A person’s mental health can improve when they feel connected and empowered, confident in their identity and their meaning in life, and have hope and optimism about the future.
Give dignity to parents who are experiencing mental health issues in the following ways:
- be respectful, polite and non-judgemental
- be compassionate and show empathy
- use the family's language to describe their mental health
- take the time to listen and to reflect on what the parents are saying
- thank them for sharing their stories
- reflect critically on your own biases and assumptions about mental health
- appreciate a parent’s efforts and capacity to take care of themselves and their children when they are well and when they are unwell
If a parent’s child is in care
If a child is not able to live with their parent whether on a short-term or long-term basis, promote the parent’s safe connection to their child. Refer to the practice kits Care arrangements and Safe care and connection. Talk to the parent about working together to ensure the safety of their child. Acknowledge the grief, sadness, shame and anger they may be feeling. Look for opportunities to give the parent hope and what action can be taken through casework to promote the shared goal of promoting their child’s wellbeing.
If possible, share the parent’s own language about their mental illness with the child’s carer and safety and support network. This can ensure consistent messaging for the child, and the child’s network can support the child to understand their parent’s circumstances, rather than the child trying to figure things out for themselves.
Recognise a parent’s strengths and acts of protection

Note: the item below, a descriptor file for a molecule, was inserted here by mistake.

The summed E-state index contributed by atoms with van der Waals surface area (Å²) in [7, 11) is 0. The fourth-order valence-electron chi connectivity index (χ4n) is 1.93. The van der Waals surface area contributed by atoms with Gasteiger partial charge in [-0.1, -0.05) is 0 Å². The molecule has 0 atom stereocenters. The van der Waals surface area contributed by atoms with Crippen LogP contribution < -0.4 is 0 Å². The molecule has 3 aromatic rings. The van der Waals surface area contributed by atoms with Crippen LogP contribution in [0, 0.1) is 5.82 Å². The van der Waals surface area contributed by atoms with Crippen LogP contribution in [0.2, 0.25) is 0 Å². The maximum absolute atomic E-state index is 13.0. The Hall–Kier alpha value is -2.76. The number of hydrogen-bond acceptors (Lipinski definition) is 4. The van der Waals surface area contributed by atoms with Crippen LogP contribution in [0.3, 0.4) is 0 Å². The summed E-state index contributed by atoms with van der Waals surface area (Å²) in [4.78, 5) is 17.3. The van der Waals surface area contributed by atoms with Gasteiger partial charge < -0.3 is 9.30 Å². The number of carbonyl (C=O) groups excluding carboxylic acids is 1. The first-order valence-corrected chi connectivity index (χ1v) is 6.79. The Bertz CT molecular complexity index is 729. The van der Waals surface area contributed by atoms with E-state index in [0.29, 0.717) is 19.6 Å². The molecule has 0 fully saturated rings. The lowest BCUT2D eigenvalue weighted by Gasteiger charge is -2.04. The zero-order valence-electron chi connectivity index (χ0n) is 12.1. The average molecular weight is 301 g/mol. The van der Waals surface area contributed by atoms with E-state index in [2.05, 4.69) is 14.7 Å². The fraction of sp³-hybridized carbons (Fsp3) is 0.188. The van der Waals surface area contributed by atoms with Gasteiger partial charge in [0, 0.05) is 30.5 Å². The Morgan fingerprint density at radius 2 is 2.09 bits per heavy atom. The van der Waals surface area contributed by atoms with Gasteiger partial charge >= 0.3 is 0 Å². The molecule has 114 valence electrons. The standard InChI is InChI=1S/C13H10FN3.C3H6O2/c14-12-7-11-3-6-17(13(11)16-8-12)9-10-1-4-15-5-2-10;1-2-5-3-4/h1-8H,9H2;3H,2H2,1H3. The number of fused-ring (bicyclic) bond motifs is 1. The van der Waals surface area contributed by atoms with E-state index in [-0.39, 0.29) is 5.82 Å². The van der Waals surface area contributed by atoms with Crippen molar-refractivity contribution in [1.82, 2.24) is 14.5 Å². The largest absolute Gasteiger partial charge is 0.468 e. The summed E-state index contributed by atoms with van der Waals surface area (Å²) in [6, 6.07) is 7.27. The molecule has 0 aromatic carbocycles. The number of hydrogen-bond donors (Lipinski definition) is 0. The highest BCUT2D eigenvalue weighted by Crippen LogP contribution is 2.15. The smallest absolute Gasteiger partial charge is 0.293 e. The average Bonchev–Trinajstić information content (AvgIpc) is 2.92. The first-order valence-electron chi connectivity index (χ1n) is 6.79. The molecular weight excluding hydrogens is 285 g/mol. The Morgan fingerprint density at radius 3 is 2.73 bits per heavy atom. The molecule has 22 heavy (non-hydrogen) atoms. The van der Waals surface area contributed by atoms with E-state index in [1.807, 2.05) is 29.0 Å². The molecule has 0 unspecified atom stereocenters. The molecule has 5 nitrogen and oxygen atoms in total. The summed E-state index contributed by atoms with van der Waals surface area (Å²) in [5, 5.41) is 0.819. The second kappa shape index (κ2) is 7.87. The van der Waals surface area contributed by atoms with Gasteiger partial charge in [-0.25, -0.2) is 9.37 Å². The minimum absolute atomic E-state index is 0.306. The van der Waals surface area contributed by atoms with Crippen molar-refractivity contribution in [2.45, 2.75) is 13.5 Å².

Work with a parent to think about their strengths so they feel empowered and optimistic. When having these conversations with them:
- use the The Three Houses Tool and The Future House tool
- talk about how they are already taking care of themselves or their children
- think about being a useful ally to the parent
- build on any opportunities
- explore how existing strengths improve the family’s life.
Examples of strengths and acts of protection might include:
- the parent’s ability and willingness to seek help and work with supports and services
- how the parent manages stress
- what supports are available to the parent and family
- the parent’s ability to identify or meet their child’s needs
- the strength of the relationship between the parent and child.
When supporting a parent to identify their strengths, a useful tool can be to use ‘exception questions’.
An example of an exception question is ‘You said you’ve been experiencing depression for years and you’ve had many ‘ups and downs’. I wonder what is happening in your life when your depression is less severe and more manageable.’
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Why a parent may be reluctant to seek or accept supportNext
When a parent seems very unwell
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Practice kit updates.